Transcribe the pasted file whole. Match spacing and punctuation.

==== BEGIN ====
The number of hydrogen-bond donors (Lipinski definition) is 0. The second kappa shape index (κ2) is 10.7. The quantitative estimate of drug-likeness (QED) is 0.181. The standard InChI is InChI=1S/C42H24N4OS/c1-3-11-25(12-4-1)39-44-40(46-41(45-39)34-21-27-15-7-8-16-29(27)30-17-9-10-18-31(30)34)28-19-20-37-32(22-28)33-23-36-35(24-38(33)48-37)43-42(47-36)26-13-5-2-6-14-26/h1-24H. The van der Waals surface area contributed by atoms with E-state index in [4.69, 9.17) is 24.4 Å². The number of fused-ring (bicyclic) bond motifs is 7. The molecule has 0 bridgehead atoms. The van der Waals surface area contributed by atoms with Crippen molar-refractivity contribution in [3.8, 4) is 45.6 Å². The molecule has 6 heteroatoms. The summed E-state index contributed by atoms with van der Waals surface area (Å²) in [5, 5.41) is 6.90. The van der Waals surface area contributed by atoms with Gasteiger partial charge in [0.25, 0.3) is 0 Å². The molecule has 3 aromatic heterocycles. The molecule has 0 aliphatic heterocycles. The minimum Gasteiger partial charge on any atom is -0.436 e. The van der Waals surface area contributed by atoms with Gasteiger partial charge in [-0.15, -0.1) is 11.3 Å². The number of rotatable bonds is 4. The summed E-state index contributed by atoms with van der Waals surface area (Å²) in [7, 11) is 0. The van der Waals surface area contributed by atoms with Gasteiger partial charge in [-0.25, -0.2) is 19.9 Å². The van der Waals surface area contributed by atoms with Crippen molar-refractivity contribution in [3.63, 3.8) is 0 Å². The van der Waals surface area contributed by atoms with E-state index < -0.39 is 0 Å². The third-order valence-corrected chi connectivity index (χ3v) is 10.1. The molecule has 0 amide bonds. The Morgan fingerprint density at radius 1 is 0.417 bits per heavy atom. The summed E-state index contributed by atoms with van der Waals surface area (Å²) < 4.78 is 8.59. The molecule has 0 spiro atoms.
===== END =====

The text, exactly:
The number of hydrogen-bond donors (Lipinski definition) is 0. The second kappa shape index (κ2) is 10.7. The quantitative estimate of drug-likeness (QED) is 0.181. The standard InChI is InChI=1S/C42H24N4OS/c1-3-11-25(12-4-1)39-44-40(46-41(45-39)34-21-27-15-7-8-16-29(27)30-17-9-10-18-31(30)34)28-19-20-37-32(22-28)33-23-36-35(24-38(33)48-37)43-42(47-36)26-13-5-2-6-14-26/h1-24H. The van der Waals surface area contributed by atoms with E-state index in [4.69, 9.17) is 24.4 Å². The number of fused-ring (bicyclic) bond motifs is 7. The molecule has 0 bridgehead atoms. The van der Waals surface area contributed by atoms with Crippen molar-refractivity contribution in [3.8, 4) is 45.6 Å². The molecule has 6 heteroatoms. The summed E-state index contributed by atoms with van der Waals surface area (Å²) in [5, 5.41) is 6.90. The van der Waals surface area contributed by atoms with Gasteiger partial charge in [0.25, 0.3) is 0 Å². The molecule has 3 aromatic heterocycles. The molecule has 0 aliphatic heterocycles. The minimum Gasteiger partial charge on any atom is -0.436 e. The van der Waals surface area contributed by atoms with Gasteiger partial charge in [-0.15, -0.1) is 11.3 Å². The number of rotatable bonds is 4. The summed E-state index contributed by atoms with van der Waals surface area (Å²) in [7, 11) is 0. The van der Waals surface area contributed by atoms with Gasteiger partial charge in [-0.25, -0.2) is 19.9 Å². The van der Waals surface area contributed by atoms with Crippen molar-refractivity contribution in [3.63, 3.8) is 0 Å². The van der Waals surface area contributed by atoms with E-state index < -0.39 is 0 Å². The third-order valence-corrected chi connectivity index (χ3v) is 10.1. The molecule has 0 amide bonds. The Morgan fingerprint density at radius 1 is 0.417 bits per heavy atom. The summed E-state index contributed by atoms with van der Waals surface area (Å²) < 4.78 is 8.59. The molecule has 0 spiro atoms.